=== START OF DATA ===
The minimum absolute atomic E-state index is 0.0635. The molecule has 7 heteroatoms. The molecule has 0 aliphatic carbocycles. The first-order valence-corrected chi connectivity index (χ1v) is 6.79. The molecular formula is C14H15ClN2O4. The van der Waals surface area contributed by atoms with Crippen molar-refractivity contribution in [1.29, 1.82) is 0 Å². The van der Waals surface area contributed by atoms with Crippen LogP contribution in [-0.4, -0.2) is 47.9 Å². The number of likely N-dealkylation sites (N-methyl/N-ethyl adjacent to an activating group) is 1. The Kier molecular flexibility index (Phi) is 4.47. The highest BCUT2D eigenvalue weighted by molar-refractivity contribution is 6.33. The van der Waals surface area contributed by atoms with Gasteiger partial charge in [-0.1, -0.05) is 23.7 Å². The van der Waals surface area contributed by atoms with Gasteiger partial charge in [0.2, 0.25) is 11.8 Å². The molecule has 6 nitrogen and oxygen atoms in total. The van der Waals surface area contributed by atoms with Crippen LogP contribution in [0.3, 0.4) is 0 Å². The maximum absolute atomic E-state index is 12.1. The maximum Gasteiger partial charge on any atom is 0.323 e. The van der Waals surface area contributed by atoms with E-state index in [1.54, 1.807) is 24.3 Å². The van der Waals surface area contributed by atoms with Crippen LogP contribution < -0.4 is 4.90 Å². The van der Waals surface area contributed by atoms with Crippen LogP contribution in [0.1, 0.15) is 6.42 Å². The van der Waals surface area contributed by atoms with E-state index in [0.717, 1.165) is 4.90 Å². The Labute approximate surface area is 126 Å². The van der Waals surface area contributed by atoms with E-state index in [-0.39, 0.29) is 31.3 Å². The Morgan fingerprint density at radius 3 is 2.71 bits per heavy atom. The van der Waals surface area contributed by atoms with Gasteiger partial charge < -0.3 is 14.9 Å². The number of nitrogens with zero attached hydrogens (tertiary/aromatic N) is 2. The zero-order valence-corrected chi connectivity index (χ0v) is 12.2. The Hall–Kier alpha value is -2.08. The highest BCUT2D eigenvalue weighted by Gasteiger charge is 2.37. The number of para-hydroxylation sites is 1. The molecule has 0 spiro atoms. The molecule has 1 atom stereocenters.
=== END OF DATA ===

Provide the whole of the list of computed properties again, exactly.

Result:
The minimum absolute atomic E-state index is 0.0635. The molecule has 7 heteroatoms. The molecule has 0 aliphatic carbocycles. The first-order valence-corrected chi connectivity index (χ1v) is 6.79. The molecular formula is C14H15ClN2O4. The van der Waals surface area contributed by atoms with Crippen molar-refractivity contribution in [1.29, 1.82) is 0 Å². The van der Waals surface area contributed by atoms with Crippen LogP contribution in [-0.4, -0.2) is 47.9 Å². The number of likely N-dealkylation sites (N-methyl/N-ethyl adjacent to an activating group) is 1. The Kier molecular flexibility index (Phi) is 4.47. The highest BCUT2D eigenvalue weighted by molar-refractivity contribution is 6.33. The van der Waals surface area contributed by atoms with Gasteiger partial charge in [-0.1, -0.05) is 23.7 Å². The van der Waals surface area contributed by atoms with Gasteiger partial charge in [0.2, 0.25) is 11.8 Å². The molecule has 6 nitrogen and oxygen atoms in total. The van der Waals surface area contributed by atoms with Crippen LogP contribution in [0.3, 0.4) is 0 Å². The maximum absolute atomic E-state index is 12.1. The maximum Gasteiger partial charge on any atom is 0.323 e. The van der Waals surface area contributed by atoms with E-state index in [1.54, 1.807) is 24.3 Å². The van der Waals surface area contributed by atoms with Crippen LogP contribution < -0.4 is 4.90 Å². The van der Waals surface area contributed by atoms with Crippen LogP contribution in [0.1, 0.15) is 6.42 Å². The van der Waals surface area contributed by atoms with E-state index in [0.717, 1.165) is 4.90 Å². The Labute approximate surface area is 126 Å². The van der Waals surface area contributed by atoms with E-state index in [-0.39, 0.29) is 31.3 Å². The Morgan fingerprint density at radius 3 is 2.71 bits per heavy atom. The van der Waals surface area contributed by atoms with Gasteiger partial charge < -0.3 is 14.9 Å². The number of nitrogens with zero attached hydrogens (tertiary/aromatic N) is 2. The zero-order valence-corrected chi connectivity index (χ0v) is 12.2. The Hall–Kier alpha value is -2.08. The highest BCUT2D eigenvalue weighted by Gasteiger charge is 2.37. The number of para-hydroxylation sites is 1. The molecule has 0 spiro atoms. The molecule has 1 atom stereocenters.